The Right Way to Ask a Quick Question


Hate being interrupted? Who doesn’t.

The thing is: sometimes you need to interrupt others too.

If you start off with, ‘I just got a quick question…,’ their proton shields shoot up.

Defense mode activated. Getting the response you were hoping for slips away…

‘Yeah, I’ll get back to you’, isn’t good enough when you need them to take action, for example, review the prices in the NGO proposal.

So how do you get their attention?

How can you encourage others to 1) pay attention, 2) understand the implications of your request, and 3) agree on the next step?

Amy Gallo on HBR, offers the following framework:

  1. Provide the most important information up front and ask for what you need. “John, I need your advice about the product launch.“
  2. Set the scene. Provide just enough context so the audience can follow along. “To refresh your memory, the event we have planned is…”
  3. Explain what prompted you to deliver the message. “We need to figure out how to motivate the vendor to meet marketing’s deadline.”
  4. Connect to the big picture. Why should your audience care? “This is a critical step toward meeting our unit’s goal of 65% customer retention.”

For example: “While eliminating the call checklist may seem like a small issue, it has important implications. It will encourage reps to engage with customers in a more informal way, which has been shown to increase customer satisfaction. This is a critical step toward meeting our unit’s goal of 65% customer retention.”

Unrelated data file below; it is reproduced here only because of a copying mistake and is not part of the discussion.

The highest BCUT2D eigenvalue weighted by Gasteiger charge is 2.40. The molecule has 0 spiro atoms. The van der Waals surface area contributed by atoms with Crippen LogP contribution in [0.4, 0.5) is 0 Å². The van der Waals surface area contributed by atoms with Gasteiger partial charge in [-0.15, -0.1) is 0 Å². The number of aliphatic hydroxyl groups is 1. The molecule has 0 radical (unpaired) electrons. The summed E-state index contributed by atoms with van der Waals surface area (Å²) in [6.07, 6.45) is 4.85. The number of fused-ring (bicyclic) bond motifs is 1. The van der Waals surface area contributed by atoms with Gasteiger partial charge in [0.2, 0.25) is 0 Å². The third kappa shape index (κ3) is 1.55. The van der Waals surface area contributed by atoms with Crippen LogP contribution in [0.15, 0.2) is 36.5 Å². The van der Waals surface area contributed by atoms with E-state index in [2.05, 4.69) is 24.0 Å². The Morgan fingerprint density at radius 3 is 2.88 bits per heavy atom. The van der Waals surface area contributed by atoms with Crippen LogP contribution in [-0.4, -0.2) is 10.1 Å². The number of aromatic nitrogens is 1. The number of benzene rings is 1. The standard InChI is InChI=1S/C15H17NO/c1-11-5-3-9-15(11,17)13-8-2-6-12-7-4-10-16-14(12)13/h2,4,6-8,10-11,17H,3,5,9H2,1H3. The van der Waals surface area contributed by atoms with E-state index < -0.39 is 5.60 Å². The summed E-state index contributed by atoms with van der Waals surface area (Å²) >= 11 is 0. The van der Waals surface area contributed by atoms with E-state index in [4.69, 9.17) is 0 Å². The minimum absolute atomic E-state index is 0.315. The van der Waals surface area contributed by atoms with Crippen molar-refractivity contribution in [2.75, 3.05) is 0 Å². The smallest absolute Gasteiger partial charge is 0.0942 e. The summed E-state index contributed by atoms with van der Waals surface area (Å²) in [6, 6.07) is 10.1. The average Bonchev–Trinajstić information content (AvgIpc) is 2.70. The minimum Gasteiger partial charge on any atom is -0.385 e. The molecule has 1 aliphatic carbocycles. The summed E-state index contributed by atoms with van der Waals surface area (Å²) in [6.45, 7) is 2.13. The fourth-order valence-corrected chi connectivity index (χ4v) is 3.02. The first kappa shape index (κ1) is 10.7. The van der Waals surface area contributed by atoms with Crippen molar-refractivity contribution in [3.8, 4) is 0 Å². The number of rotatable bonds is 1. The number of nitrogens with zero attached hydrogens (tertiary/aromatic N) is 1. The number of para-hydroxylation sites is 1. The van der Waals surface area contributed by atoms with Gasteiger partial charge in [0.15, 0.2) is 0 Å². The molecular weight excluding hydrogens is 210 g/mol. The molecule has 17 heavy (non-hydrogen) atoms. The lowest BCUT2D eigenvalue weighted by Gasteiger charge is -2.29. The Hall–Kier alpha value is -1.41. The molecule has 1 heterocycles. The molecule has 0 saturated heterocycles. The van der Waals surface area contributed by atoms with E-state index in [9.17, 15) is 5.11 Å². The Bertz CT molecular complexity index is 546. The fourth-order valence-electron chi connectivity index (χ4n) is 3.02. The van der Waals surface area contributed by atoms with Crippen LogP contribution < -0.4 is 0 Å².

1. Make it memorable. Give them something to latch on to such as a metaphor, a statistic, or a sound bite.
  2. Refocus their attention. It’s easy for audiences to get distracted by secondary issues, so you must help them concentrate on the central objective.
  3. End with a call to action. Once you’ve set the context, reiterate what it is you need from your audience.

Of the seven points, the second stands out for me.

Set the scene.


When you approach someone, especially if they are in the middle of something, their attention is elsewhere. The wheels are spinning. You can see it in their eyes. They’re looking at you but their attention is still on THEIR problem.

You need to stop their momentum first.

Also, you can’t assume they remember something that happened yesterday, last week, or last month.

Just because you’ve been thinking about it doesn’t mean they have.

It’s a bit like walking in during the middle of a film and asking what’s happening. You need a little background information to bring you up to speed and make sense of it all.

A quick summary puts everything else in context.

One way to do this is to remind them of what happened in the past, where we are in the present, then link it to what needs to happen in the future.

Linking past, present, and future helps them see the lifecycle of the problem — and why they need to contribute.

Over to you.

How do you interrupt others when they’re busy?

How do you avoid being dismissed or fobbed off?